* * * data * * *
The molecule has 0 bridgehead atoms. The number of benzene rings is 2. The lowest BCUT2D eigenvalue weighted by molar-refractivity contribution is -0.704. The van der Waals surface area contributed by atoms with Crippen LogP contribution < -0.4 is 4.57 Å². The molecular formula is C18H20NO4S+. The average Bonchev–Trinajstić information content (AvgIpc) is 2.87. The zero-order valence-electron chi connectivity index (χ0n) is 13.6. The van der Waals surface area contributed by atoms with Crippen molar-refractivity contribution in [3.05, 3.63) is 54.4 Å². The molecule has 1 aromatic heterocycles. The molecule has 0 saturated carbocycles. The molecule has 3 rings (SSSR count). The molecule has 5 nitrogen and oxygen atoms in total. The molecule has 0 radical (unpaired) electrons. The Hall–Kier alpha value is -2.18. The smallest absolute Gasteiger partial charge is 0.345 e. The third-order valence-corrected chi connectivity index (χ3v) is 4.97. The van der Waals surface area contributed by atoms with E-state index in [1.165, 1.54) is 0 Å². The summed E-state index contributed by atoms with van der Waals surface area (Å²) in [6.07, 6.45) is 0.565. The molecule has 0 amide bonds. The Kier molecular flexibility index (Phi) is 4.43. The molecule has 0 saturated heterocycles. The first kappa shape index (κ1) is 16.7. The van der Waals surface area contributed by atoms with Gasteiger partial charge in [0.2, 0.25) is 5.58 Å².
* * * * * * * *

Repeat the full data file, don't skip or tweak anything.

The molecule has 0 bridgehead atoms. The number of benzene rings is 2. The lowest BCUT2D eigenvalue weighted by molar-refractivity contribution is -0.704. The van der Waals surface area contributed by atoms with Crippen LogP contribution < -0.4 is 4.57 Å². The molecular formula is C18H20NO4S+. The average Bonchev–Trinajstić information content (AvgIpc) is 2.87. The zero-order valence-electron chi connectivity index (χ0n) is 13.6. The van der Waals surface area contributed by atoms with Crippen molar-refractivity contribution in [3.05, 3.63) is 54.4 Å². The molecule has 1 aromatic heterocycles. The molecule has 0 saturated carbocycles. The molecule has 3 rings (SSSR count). The molecule has 5 nitrogen and oxygen atoms in total. The molecule has 0 radical (unpaired) electrons. The Hall–Kier alpha value is -2.18. The smallest absolute Gasteiger partial charge is 0.345 e. The third-order valence-corrected chi connectivity index (χ3v) is 4.97. The van der Waals surface area contributed by atoms with E-state index in [1.165, 1.54) is 0 Å². The summed E-state index contributed by atoms with van der Waals surface area (Å²) in [6.07, 6.45) is 0.565. The molecule has 0 amide bonds. The Kier molecular flexibility index (Phi) is 4.43. The molecule has 0 saturated heterocycles. The first kappa shape index (κ1) is 16.7. The van der Waals surface area contributed by atoms with Gasteiger partial charge in [0.2, 0.25) is 5.58 Å².